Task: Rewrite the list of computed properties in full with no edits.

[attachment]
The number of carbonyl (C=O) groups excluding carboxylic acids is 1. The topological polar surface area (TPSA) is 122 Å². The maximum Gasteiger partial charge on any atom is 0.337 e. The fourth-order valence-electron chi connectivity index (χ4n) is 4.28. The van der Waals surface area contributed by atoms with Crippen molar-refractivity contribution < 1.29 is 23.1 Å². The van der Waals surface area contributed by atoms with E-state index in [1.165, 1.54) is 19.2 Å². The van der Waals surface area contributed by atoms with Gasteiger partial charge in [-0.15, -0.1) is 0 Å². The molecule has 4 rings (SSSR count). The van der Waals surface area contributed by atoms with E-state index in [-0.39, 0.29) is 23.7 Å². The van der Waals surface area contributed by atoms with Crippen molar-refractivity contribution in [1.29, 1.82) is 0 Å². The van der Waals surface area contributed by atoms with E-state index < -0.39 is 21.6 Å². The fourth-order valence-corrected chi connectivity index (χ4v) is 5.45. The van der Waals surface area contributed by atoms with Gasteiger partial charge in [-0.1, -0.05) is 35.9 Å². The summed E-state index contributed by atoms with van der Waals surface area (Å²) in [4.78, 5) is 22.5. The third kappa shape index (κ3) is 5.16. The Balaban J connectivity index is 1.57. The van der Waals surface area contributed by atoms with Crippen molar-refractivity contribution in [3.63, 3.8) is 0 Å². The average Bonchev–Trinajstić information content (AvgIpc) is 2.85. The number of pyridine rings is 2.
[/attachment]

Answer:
The number of carbonyl (C=O) groups excluding carboxylic acids is 1. The topological polar surface area (TPSA) is 122 Å². The maximum Gasteiger partial charge on any atom is 0.337 e. The fourth-order valence-electron chi connectivity index (χ4n) is 4.28. The van der Waals surface area contributed by atoms with Crippen molar-refractivity contribution < 1.29 is 23.1 Å². The van der Waals surface area contributed by atoms with E-state index in [1.165, 1.54) is 19.2 Å². The van der Waals surface area contributed by atoms with Gasteiger partial charge in [-0.15, -0.1) is 0 Å². The molecule has 4 rings (SSSR count). The van der Waals surface area contributed by atoms with E-state index in [-0.39, 0.29) is 23.7 Å². The van der Waals surface area contributed by atoms with Crippen molar-refractivity contribution in [1.29, 1.82) is 0 Å². The van der Waals surface area contributed by atoms with E-state index < -0.39 is 21.6 Å². The fourth-order valence-corrected chi connectivity index (χ4v) is 5.45. The van der Waals surface area contributed by atoms with Gasteiger partial charge in [-0.1, -0.05) is 35.9 Å². The summed E-state index contributed by atoms with van der Waals surface area (Å²) in [4.78, 5) is 22.5. The third kappa shape index (κ3) is 5.16. The Balaban J connectivity index is 1.57. The van der Waals surface area contributed by atoms with Crippen molar-refractivity contribution in [3.63, 3.8) is 0 Å². The average Bonchev–Trinajstić information content (AvgIpc) is 2.85. The number of pyridine rings is 2.